Home housing market Eight strategies for renters to defend against unfair renovictions

Eight strategies for renters to defend against unfair renovictions



Unfair renovictions in an overheated Metro Vancouver real estate market have been the source of protests in recent years. There are ways for renters to protect themselves, says the Vancouver Tenants Union.


Francis Georgian / PNG files

Finding a safe, comfortable, affordable rental home in the Vancouver region is one of the most challenging aspects of living here. Keeping that home can be equally difficult.

The B.C. government and some municipal governments of late, including Vancouver, have been considering and implementing strategies to increase protections and compensation for renters who have been evicted by landlords who want to renovate or redevelop their properties.

But the problem of dishonest renovictions remains, said Will Gladman, an advocate with the Vancouver Tenants Union (VTU).

Meanwhile, rental homes continue to be expensive and hard to find in the region. So what happens if or when you’re evicted for a renovation or redevelopment?

Gladman said there are eight things tenants should do before and after they receive a renovation eviction notice from a landlord who they suspect is not acting in good faith.

1. Get organized with your neighbours

“The thing that all tenants should be doing is getting to know their neighbours, and organizing inside their buildings,” he said.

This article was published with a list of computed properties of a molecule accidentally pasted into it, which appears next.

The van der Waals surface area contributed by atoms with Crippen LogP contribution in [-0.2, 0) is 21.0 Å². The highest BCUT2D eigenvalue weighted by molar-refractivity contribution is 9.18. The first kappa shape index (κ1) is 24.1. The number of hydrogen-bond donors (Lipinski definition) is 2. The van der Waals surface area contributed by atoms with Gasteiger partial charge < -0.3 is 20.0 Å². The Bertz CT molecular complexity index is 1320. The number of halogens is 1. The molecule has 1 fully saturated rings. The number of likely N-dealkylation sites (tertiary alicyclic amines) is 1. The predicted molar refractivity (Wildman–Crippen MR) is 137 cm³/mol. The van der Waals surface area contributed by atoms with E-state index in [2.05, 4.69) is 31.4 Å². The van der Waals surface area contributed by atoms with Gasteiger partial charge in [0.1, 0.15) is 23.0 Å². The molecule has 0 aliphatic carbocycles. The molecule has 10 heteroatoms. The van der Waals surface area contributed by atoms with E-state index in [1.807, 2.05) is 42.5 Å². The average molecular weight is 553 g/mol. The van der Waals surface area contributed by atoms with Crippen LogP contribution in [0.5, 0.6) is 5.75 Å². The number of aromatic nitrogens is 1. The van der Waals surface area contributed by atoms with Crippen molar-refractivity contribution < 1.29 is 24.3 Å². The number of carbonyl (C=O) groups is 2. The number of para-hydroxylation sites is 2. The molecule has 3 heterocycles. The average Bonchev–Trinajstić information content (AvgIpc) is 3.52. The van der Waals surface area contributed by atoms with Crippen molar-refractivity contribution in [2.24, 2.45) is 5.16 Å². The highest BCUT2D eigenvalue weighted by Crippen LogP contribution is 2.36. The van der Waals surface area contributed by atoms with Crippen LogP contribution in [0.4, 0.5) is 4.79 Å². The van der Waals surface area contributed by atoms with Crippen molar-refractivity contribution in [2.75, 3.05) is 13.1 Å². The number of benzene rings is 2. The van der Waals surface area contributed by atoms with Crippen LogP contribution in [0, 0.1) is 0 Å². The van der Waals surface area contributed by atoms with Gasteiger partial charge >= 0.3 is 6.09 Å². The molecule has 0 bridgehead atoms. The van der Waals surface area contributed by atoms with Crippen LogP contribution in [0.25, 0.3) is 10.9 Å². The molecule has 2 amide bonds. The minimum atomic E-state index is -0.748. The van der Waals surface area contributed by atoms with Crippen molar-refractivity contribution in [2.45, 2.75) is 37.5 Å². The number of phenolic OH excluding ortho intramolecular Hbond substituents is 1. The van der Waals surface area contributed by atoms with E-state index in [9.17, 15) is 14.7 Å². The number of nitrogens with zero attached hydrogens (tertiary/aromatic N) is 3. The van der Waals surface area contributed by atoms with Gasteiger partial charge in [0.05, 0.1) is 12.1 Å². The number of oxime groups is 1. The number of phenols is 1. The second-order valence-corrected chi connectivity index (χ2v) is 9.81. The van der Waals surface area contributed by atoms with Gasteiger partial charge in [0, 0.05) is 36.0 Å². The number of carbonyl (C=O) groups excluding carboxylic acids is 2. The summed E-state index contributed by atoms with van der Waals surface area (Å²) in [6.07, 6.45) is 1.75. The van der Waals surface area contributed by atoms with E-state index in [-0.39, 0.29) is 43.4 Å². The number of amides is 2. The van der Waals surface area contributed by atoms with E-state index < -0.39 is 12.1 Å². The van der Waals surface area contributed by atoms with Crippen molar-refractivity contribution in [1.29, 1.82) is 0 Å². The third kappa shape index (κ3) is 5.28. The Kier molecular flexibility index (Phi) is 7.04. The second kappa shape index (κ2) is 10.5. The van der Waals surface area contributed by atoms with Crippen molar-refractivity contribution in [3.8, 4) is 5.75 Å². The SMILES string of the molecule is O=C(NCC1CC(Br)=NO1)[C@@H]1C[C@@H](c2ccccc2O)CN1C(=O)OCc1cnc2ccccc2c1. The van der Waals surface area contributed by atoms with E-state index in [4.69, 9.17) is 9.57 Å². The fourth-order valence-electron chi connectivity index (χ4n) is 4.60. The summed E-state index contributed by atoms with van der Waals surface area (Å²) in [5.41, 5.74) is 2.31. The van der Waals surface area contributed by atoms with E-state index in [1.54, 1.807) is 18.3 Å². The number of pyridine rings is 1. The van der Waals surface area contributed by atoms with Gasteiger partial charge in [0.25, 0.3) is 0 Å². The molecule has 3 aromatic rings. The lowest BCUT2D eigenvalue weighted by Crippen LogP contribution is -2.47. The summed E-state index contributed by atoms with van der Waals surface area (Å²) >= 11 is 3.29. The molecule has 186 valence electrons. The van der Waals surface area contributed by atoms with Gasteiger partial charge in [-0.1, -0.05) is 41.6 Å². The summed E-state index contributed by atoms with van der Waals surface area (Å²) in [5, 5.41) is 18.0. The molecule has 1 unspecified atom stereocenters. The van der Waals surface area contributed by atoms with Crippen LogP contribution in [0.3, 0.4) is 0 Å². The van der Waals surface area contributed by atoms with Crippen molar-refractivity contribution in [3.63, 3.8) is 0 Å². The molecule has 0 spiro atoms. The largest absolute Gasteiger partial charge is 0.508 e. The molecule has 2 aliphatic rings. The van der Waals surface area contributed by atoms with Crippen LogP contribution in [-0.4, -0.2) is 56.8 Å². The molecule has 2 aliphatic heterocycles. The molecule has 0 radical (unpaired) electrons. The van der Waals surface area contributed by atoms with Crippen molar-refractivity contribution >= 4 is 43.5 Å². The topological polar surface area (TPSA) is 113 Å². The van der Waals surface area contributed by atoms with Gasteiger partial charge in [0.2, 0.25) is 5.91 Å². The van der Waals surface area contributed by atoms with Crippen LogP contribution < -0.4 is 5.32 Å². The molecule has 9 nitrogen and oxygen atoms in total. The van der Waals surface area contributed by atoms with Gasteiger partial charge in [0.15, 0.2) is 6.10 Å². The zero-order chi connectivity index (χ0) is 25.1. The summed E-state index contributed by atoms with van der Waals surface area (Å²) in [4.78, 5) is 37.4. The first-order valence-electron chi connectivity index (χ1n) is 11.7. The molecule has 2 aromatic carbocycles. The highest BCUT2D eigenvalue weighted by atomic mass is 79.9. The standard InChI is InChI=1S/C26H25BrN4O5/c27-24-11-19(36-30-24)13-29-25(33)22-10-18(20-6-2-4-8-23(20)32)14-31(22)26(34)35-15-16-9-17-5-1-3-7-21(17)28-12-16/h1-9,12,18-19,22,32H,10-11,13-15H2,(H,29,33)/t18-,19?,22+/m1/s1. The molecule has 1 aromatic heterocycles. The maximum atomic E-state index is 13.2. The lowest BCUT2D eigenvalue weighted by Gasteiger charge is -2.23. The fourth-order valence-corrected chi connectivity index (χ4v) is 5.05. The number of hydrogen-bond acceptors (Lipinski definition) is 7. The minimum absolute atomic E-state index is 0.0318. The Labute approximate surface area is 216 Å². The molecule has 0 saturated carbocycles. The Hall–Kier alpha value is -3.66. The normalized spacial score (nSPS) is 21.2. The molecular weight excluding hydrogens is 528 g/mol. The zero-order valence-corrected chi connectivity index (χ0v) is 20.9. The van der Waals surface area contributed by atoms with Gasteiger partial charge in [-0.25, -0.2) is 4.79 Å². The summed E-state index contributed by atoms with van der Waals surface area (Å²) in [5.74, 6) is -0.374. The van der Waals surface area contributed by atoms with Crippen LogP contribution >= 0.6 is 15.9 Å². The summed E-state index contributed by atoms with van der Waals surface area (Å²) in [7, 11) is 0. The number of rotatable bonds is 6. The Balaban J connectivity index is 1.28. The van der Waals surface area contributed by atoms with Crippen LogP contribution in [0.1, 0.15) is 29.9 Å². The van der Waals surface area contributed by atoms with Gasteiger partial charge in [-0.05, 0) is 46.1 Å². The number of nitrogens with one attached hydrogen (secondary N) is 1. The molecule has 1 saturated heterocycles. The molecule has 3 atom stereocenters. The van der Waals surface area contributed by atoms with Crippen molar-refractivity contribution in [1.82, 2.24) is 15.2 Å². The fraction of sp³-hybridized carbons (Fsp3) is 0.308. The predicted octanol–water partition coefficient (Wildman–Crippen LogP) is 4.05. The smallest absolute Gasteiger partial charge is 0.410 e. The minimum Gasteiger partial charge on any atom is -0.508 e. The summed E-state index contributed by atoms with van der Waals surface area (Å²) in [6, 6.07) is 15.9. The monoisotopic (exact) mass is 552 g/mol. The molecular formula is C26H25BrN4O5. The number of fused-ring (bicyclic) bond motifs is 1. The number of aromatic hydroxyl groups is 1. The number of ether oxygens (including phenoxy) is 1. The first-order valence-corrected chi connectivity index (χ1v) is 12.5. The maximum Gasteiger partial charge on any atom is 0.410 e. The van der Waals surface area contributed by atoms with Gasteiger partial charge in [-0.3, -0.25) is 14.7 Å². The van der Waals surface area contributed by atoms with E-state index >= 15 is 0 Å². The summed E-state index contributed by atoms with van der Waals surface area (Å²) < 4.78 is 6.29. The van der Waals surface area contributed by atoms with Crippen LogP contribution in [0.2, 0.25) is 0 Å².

This should be happening before eviction worries emerge.

“Know your neighbours, knock on doors and have a strategy for responding to this,” he said.

2. Pay attention to ownership

Take note if and when your building’s ownership or management changes. “Those are some really clear indications that they might be gearing up for the fight.”

3. Know your rights

There are protections for renters in local and provincial laws, and renters should know them, he said. Renters can learn more about their rights by reaching out to the VTU or to the Tenant Resource and Advisory Centre.

4. Appeal to the Residential Tenancy Branch

If you feel like your landlord is not acting in good faith about their project, you can ask the province’s RTB to arbitrate on your case.

The RTB is the only authority at that point that can rule on your situation, Gladman said.

“Probably the most obvious thing is to challenge (the eviction),” he said. “When you get the eviction notice, you have 30 days to challenge it with the RTB. Do that, for sure.”

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5. Document everything

Once an eviction notice arrives, it’s important for tenants to document “absolutely everything,” he said. That would include any interactions or communications with landlords or staff, as well as all documents related to the building.

If a landlord is acting in bad faith, a tenant will need robust documentation to win a fight before the RTB.

6. Keep an eye on city permits

Gladman said anyone can monitor building and development permits and applications on their municipality’s websites. “It will show any permits that are either in process or have been issued already.”

7. Arrange a temporary home

If your renoviction is temporary, it’s important to arrange a place to stay for the duration. That could include other suites in the building or within the landlord’s other buildings. “Show that you are accommodating the renovations,” Gladman said.

8. Don’t be hasty to accept buyouts

Think hard about any buyout offers that may arrive before or shortly after an eviction notice. Landlords may try to lowball tenants with an offer “in the low thousands,” Gladman said.

Organized, informed, united tenants can be successful in attaining larger buyouts, he said. “We’re seeing tens of thousands of dollars going to tenants to buy out their properties in the end.”

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